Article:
Daniel was raised in a God-fearing family of nobility. He was handsome and showed aptitude for every kind of learning. The future looked promising for Daniel until the Babylonians with their fast horses and iron chariots roared into his city. After besieging Jerusalem, these idol-worshiping warriors kidnapped Daniel and other young men of his caliber. He was ripped from his family, home, school, country and everything that was familiar to him. Their goal was to remake Daniel and his friends into Babylonians and teach them to serve their king. He was forced to learn a new language, wear clothes unfamiliar to him and eat food too rich for a Jewish diet. Where is a loving God in all of this? Not fair!
Amy Carmichael left a comfortable life and set aside her own dreams to follow the Lord’s call to India as one of its earliest Christian missionaries. Soon after she arrived, an accident changed her life. She stepped in a hole and badly injured a foot. For the remainder of her life and ministry, this foot caused acute pain and discomfort with every step.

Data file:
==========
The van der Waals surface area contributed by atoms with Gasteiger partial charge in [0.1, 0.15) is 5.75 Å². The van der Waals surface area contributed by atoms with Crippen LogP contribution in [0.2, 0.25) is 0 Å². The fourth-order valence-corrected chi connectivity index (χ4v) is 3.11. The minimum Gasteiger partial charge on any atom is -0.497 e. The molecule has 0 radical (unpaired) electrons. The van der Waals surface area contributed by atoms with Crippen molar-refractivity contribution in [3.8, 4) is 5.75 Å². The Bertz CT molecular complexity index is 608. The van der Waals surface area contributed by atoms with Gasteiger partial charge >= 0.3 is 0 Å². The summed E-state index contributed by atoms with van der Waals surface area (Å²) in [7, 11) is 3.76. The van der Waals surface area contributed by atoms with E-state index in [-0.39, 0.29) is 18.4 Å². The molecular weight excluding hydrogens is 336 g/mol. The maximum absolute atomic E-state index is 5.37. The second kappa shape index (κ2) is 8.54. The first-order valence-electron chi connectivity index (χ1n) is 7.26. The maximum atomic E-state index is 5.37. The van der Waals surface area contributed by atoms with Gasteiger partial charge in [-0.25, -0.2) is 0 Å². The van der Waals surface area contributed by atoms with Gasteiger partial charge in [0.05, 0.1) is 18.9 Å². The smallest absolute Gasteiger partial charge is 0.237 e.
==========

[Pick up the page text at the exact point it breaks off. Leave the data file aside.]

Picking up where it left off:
That’s not fair, Lord. She left all to share the wonderful news of the Savior with those who had never heard, and you allowed this to happen to her? What were you thinking?
The Decision We Must Make
When life is not fair, we each have a decision to make. We can say:
(1) I don’t see God or understand anything that is happening. If there is a God, he doesn’t care about me. He’s the ultimate absentee father. People in Malachi’s day thought the same thing:
“You have said harsh things against me,” says the Lord. “Yet you ask, ‘What have we said against you?’ You have said, ‘It is futile to serve God. What did we gain by carrying out his requirements and going about like mourners before the Lord Almighty? Certainly the evildoers prosper, and even those who challenge God escape'” (Malachi 3:13-14).
(2) Or, we can choose to stand on what we do know about God and proclaim: